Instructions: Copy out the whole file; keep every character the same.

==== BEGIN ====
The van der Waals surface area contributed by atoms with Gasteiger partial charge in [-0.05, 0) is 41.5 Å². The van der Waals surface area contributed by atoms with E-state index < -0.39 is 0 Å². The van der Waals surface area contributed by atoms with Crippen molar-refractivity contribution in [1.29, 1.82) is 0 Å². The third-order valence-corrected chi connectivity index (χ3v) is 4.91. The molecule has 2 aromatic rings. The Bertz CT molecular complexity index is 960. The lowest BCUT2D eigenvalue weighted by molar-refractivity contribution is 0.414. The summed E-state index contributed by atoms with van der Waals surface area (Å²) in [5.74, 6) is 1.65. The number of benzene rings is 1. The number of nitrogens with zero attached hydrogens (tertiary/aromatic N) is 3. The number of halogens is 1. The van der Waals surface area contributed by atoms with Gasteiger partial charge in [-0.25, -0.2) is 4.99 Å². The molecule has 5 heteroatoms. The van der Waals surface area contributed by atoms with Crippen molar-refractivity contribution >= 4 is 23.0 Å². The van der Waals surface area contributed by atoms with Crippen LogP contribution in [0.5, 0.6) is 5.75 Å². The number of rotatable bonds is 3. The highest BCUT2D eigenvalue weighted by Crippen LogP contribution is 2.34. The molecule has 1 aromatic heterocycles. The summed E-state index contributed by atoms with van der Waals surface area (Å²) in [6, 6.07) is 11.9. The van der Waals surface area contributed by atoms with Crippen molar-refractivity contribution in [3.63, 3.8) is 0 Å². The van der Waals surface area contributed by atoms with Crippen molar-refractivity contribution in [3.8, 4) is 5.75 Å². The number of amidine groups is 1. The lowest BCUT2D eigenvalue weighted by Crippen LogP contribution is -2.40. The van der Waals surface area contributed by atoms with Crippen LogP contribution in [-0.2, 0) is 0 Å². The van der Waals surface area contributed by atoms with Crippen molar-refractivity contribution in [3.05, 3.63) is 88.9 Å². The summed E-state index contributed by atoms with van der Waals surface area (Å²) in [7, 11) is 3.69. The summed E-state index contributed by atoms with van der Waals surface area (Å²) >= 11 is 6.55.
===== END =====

The van der Waals surface area contributed by atoms with Gasteiger partial charge in [-0.05, 0) is 41.5 Å². The van der Waals surface area contributed by atoms with E-state index < -0.39 is 0 Å². The van der Waals surface area contributed by atoms with Crippen molar-refractivity contribution in [1.29, 1.82) is 0 Å². The third-order valence-corrected chi connectivity index (χ3v) is 4.91. The molecule has 2 aromatic rings. The Bertz CT molecular complexity index is 960. The lowest BCUT2D eigenvalue weighted by molar-refractivity contribution is 0.414. The summed E-state index contributed by atoms with van der Waals surface area (Å²) in [5.74, 6) is 1.65. The number of benzene rings is 1. The number of nitrogens with zero attached hydrogens (tertiary/aromatic N) is 3. The number of halogens is 1. The van der Waals surface area contributed by atoms with Gasteiger partial charge in [-0.25, -0.2) is 4.99 Å². The molecule has 5 heteroatoms. The van der Waals surface area contributed by atoms with Crippen molar-refractivity contribution >= 4 is 23.0 Å². The van der Waals surface area contributed by atoms with Crippen LogP contribution in [0.5, 0.6) is 5.75 Å². The number of rotatable bonds is 3. The highest BCUT2D eigenvalue weighted by Crippen LogP contribution is 2.34. The molecule has 1 aromatic heterocycles. The summed E-state index contributed by atoms with van der Waals surface area (Å²) in [6, 6.07) is 11.9. The van der Waals surface area contributed by atoms with Crippen molar-refractivity contribution in [3.63, 3.8) is 0 Å². The van der Waals surface area contributed by atoms with Crippen molar-refractivity contribution in [3.8, 4) is 5.75 Å². The number of amidine groups is 1. The lowest BCUT2D eigenvalue weighted by Crippen LogP contribution is -2.40. The van der Waals surface area contributed by atoms with Crippen LogP contribution in [-0.2, 0) is 0 Å². The van der Waals surface area contributed by atoms with Crippen molar-refractivity contribution in [3.05, 3.63) is 88.9 Å². The summed E-state index contributed by atoms with van der Waals surface area (Å²) in [7, 11) is 3.69. The summed E-state index contributed by atoms with van der Waals surface area (Å²) >= 11 is 6.55.